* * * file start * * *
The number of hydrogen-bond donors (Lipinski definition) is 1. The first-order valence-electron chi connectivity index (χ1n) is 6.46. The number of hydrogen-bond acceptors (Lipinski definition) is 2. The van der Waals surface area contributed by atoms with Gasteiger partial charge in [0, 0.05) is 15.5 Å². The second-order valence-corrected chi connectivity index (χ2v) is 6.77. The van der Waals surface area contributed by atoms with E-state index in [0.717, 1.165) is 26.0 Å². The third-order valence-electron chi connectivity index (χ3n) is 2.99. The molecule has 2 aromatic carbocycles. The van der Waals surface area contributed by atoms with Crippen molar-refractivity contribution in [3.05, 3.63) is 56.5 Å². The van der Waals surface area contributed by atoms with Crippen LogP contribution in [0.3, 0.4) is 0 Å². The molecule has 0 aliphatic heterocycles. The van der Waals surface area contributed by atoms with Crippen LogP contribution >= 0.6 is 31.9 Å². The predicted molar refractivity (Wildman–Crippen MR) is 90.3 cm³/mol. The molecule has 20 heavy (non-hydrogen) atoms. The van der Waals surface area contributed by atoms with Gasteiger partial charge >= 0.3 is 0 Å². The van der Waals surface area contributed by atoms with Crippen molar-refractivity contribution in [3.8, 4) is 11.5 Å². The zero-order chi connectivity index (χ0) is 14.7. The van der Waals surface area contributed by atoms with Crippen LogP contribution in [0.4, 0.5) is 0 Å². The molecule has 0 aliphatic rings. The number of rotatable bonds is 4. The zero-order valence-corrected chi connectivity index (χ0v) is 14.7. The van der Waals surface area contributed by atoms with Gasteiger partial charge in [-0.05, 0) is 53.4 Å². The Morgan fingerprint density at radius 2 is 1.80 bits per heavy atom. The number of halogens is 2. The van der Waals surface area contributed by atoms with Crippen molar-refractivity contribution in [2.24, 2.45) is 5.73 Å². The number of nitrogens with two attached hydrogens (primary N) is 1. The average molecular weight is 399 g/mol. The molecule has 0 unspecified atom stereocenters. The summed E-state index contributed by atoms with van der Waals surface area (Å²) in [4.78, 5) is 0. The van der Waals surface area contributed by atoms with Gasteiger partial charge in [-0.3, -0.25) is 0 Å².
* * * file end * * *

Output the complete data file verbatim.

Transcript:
The number of hydrogen-bond donors (Lipinski definition) is 1. The first-order valence-electron chi connectivity index (χ1n) is 6.46. The number of hydrogen-bond acceptors (Lipinski definition) is 2. The van der Waals surface area contributed by atoms with Gasteiger partial charge in [0, 0.05) is 15.5 Å². The second-order valence-corrected chi connectivity index (χ2v) is 6.77. The van der Waals surface area contributed by atoms with E-state index in [0.717, 1.165) is 26.0 Å². The third-order valence-electron chi connectivity index (χ3n) is 2.99. The molecule has 2 aromatic carbocycles. The van der Waals surface area contributed by atoms with Crippen molar-refractivity contribution in [3.05, 3.63) is 56.5 Å². The van der Waals surface area contributed by atoms with Crippen LogP contribution in [0.3, 0.4) is 0 Å². The molecule has 0 aliphatic heterocycles. The van der Waals surface area contributed by atoms with Crippen LogP contribution >= 0.6 is 31.9 Å². The predicted molar refractivity (Wildman–Crippen MR) is 90.3 cm³/mol. The molecule has 20 heavy (non-hydrogen) atoms. The van der Waals surface area contributed by atoms with Gasteiger partial charge >= 0.3 is 0 Å². The van der Waals surface area contributed by atoms with Crippen molar-refractivity contribution in [3.8, 4) is 11.5 Å². The zero-order chi connectivity index (χ0) is 14.7. The van der Waals surface area contributed by atoms with Crippen LogP contribution in [0.4, 0.5) is 0 Å². The molecule has 0 aliphatic rings. The number of rotatable bonds is 4. The zero-order valence-corrected chi connectivity index (χ0v) is 14.7. The van der Waals surface area contributed by atoms with Gasteiger partial charge in [-0.05, 0) is 53.4 Å². The Morgan fingerprint density at radius 2 is 1.80 bits per heavy atom. The number of halogens is 2. The van der Waals surface area contributed by atoms with Crippen molar-refractivity contribution in [2.24, 2.45) is 5.73 Å². The number of nitrogens with two attached hydrogens (primary N) is 1. The average molecular weight is 399 g/mol. The molecule has 0 unspecified atom stereocenters. The summed E-state index contributed by atoms with van der Waals surface area (Å²) in [4.78, 5) is 0. The van der Waals surface area contributed by atoms with Gasteiger partial charge in [-0.3, -0.25) is 0 Å².